Age-cheat­ing is hold­ing Africa back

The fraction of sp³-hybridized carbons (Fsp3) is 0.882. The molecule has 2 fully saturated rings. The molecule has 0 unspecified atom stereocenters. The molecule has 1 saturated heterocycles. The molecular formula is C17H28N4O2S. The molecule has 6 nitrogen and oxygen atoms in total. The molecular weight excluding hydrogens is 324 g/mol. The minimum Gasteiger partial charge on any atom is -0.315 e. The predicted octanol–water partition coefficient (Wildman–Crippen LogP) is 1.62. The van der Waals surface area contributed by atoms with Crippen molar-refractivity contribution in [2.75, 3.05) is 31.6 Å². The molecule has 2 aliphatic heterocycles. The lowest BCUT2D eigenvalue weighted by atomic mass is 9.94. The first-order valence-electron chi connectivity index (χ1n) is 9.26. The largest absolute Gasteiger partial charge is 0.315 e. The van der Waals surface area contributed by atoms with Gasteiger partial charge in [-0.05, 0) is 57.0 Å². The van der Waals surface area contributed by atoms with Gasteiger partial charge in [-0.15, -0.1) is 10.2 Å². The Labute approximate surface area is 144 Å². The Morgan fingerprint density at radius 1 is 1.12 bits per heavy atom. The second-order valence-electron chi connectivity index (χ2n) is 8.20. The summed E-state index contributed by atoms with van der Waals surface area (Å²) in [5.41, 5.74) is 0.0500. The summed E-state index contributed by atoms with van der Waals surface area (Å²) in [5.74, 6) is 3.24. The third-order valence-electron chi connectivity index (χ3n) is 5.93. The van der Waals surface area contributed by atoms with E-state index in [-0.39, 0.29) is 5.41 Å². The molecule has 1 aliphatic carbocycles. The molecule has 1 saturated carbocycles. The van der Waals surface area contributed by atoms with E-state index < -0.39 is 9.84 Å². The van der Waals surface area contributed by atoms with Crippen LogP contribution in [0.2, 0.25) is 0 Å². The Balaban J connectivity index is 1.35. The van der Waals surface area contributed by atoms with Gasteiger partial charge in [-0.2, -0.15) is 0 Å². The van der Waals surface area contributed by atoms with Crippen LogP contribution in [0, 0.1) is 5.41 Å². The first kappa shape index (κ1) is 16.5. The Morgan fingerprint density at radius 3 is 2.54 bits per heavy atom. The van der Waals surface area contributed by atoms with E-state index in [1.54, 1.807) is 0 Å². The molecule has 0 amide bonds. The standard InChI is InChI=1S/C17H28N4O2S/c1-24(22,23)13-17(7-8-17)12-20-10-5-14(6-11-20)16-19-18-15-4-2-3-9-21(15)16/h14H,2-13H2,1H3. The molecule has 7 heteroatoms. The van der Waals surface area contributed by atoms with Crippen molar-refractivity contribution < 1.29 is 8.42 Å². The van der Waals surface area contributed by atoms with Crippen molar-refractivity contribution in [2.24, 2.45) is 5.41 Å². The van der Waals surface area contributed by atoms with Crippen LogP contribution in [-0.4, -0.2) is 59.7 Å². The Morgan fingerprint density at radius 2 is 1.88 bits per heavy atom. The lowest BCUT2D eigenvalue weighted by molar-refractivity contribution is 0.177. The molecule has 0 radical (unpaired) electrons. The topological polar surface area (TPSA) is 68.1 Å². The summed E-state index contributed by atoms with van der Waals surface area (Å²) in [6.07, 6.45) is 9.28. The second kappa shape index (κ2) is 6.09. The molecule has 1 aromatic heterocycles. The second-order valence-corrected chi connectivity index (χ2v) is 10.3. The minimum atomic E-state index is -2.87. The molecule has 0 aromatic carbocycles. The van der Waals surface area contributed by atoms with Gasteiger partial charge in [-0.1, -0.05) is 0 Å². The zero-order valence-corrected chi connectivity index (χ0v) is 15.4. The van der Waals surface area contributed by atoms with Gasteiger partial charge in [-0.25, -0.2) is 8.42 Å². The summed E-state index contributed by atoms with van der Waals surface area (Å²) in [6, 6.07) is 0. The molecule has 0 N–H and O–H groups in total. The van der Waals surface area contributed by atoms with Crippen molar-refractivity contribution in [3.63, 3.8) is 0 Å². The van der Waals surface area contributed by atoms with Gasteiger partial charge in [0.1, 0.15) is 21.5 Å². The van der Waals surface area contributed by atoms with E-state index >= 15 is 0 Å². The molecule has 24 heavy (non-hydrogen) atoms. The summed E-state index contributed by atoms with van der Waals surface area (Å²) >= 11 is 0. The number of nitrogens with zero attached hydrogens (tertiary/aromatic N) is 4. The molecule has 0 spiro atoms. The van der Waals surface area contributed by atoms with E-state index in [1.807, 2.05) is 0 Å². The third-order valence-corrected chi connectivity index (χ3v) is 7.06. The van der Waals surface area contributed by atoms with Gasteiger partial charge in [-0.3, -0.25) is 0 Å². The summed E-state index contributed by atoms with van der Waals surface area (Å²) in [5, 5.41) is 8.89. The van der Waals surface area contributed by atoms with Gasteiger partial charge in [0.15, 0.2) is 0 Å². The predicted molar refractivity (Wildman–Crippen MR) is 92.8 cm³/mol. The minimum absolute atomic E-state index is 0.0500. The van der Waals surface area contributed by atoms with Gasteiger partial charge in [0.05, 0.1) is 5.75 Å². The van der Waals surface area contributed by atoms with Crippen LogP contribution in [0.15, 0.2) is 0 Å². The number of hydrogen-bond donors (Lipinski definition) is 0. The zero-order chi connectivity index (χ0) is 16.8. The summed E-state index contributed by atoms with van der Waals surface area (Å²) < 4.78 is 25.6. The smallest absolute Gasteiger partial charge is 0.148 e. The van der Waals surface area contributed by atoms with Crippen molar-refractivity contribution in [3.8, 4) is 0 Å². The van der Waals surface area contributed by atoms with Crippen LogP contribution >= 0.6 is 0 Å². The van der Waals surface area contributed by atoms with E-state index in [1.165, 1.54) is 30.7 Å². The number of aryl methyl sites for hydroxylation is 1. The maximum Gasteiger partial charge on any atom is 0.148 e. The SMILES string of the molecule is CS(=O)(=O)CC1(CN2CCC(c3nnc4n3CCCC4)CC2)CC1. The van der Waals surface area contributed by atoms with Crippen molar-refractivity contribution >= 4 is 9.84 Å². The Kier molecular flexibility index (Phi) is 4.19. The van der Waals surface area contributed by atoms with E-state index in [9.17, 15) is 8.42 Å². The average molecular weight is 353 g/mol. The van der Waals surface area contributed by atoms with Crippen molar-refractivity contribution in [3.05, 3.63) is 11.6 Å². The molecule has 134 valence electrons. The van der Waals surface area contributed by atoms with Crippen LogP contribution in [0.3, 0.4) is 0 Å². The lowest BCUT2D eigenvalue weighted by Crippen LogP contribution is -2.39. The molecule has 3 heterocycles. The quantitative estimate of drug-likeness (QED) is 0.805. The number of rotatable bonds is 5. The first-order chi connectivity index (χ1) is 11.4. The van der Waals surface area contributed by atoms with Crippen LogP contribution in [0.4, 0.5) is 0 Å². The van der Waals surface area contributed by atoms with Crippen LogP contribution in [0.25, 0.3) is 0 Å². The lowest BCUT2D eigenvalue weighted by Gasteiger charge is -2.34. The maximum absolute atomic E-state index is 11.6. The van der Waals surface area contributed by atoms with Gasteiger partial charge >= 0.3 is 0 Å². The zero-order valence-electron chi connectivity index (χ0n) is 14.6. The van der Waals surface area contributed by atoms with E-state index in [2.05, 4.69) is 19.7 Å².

News that fif­teen Un­der-17 Nige­rian play­ers were found to be older than claimed sent shock­waves through the soc­cer fra­ter­nity world-wide. Many of us have been con­cerned about the poor show­ing by the African teams in se­nior tour­na­ments. In Rus­sia, all five African rep­re­sen­ta­tives were elim­i­nated from the World Cup in the first round. South Africa made his­tory for all wrong rea­sons when they were elim­i­nated in the first round in 2010 de­spite be­ing the hosts. Both Kaizer Chiefs and Or­lando Pi­rates had to shut down their academies amid ru­mours of age cheat­ing, with both ren­o­vat­ing their academies and start­ing afresh after such al­le­ga­tions. There have al­ways been age-cheat- ing ru­mours in the his­tory of our lo­cal foot­ball fed­er­a­tion. The dif­fer­ence com­pared to the re­cent Nige­rian scan­dal is that Nige­ria’s play­ers were tested sci­en­tif­i­cally while our claims were never ver­i­fied. One of the draw­backs of our con­ti­nent’s foot­ball could pos­si­bly be age-cheat­ing. West African coun­tries such as Ghana, Nige­ria, Cameroon and Ivory Coast are do­ing well in the world ju­nior con­tests, but lack the com­pet­i­tive skill to match their coun­ter­parts in the se­nior di­vi­sions. I think age-cheat­ing, which is as old as the game it­self in Africa, could be a hin­drance. It could be that in try­ing to win by all means, coaches as­sist in age-cheat­ing with the Home Af­fairs of­fi­cials. Of­fi­cials in Africa are no­to­ri­ous for tak­ing bribes to ar­range fake birth cer­tifi­cates and other le­gal doc­u­ments. If a player’s age is ex­ag­ger­ated as a teenager, their legs be­come prob­lem­atic when they reach their later years. Moeti Molelekoa, Welkom

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